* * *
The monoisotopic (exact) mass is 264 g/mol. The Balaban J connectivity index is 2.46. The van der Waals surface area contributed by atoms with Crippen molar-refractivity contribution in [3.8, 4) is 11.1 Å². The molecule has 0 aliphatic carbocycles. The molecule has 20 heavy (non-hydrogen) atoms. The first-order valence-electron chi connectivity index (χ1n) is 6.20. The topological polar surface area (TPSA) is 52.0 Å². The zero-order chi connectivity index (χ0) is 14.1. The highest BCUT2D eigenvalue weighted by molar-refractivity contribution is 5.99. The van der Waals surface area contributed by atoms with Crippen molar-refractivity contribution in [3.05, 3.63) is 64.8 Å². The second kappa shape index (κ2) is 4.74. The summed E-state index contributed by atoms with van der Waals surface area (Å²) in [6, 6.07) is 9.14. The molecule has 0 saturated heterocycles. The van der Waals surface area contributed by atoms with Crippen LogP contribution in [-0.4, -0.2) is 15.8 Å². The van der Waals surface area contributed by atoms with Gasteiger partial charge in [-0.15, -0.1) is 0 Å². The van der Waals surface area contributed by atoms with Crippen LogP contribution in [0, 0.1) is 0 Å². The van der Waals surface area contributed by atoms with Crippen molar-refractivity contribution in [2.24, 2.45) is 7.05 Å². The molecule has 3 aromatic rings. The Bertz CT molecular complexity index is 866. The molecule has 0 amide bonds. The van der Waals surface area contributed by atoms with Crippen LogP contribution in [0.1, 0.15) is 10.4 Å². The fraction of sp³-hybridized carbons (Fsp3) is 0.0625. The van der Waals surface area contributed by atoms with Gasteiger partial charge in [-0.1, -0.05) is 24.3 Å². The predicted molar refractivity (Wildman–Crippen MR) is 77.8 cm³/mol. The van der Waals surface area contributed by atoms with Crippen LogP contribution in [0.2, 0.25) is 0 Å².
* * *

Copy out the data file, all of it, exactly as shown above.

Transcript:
The monoisotopic (exact) mass is 264 g/mol. The Balaban J connectivity index is 2.46. The van der Waals surface area contributed by atoms with Crippen molar-refractivity contribution in [3.8, 4) is 11.1 Å². The molecule has 0 aliphatic carbocycles. The molecule has 20 heavy (non-hydrogen) atoms. The first-order valence-electron chi connectivity index (χ1n) is 6.20. The topological polar surface area (TPSA) is 52.0 Å². The zero-order chi connectivity index (χ0) is 14.1. The highest BCUT2D eigenvalue weighted by molar-refractivity contribution is 5.99. The van der Waals surface area contributed by atoms with Crippen molar-refractivity contribution in [3.05, 3.63) is 64.8 Å². The second kappa shape index (κ2) is 4.74. The summed E-state index contributed by atoms with van der Waals surface area (Å²) in [6, 6.07) is 9.14. The molecule has 0 saturated heterocycles. The van der Waals surface area contributed by atoms with Crippen LogP contribution in [-0.4, -0.2) is 15.8 Å². The van der Waals surface area contributed by atoms with Gasteiger partial charge in [-0.15, -0.1) is 0 Å². The van der Waals surface area contributed by atoms with Crippen LogP contribution in [0, 0.1) is 0 Å². The van der Waals surface area contributed by atoms with Crippen molar-refractivity contribution in [2.24, 2.45) is 7.05 Å². The molecule has 3 aromatic rings. The Bertz CT molecular complexity index is 866. The molecule has 0 amide bonds. The van der Waals surface area contributed by atoms with Crippen LogP contribution in [0.1, 0.15) is 10.4 Å². The fraction of sp³-hybridized carbons (Fsp3) is 0.0625. The van der Waals surface area contributed by atoms with Gasteiger partial charge in [-0.1, -0.05) is 24.3 Å². The predicted molar refractivity (Wildman–Crippen MR) is 77.8 cm³/mol. The van der Waals surface area contributed by atoms with Crippen LogP contribution in [0.2, 0.25) is 0 Å².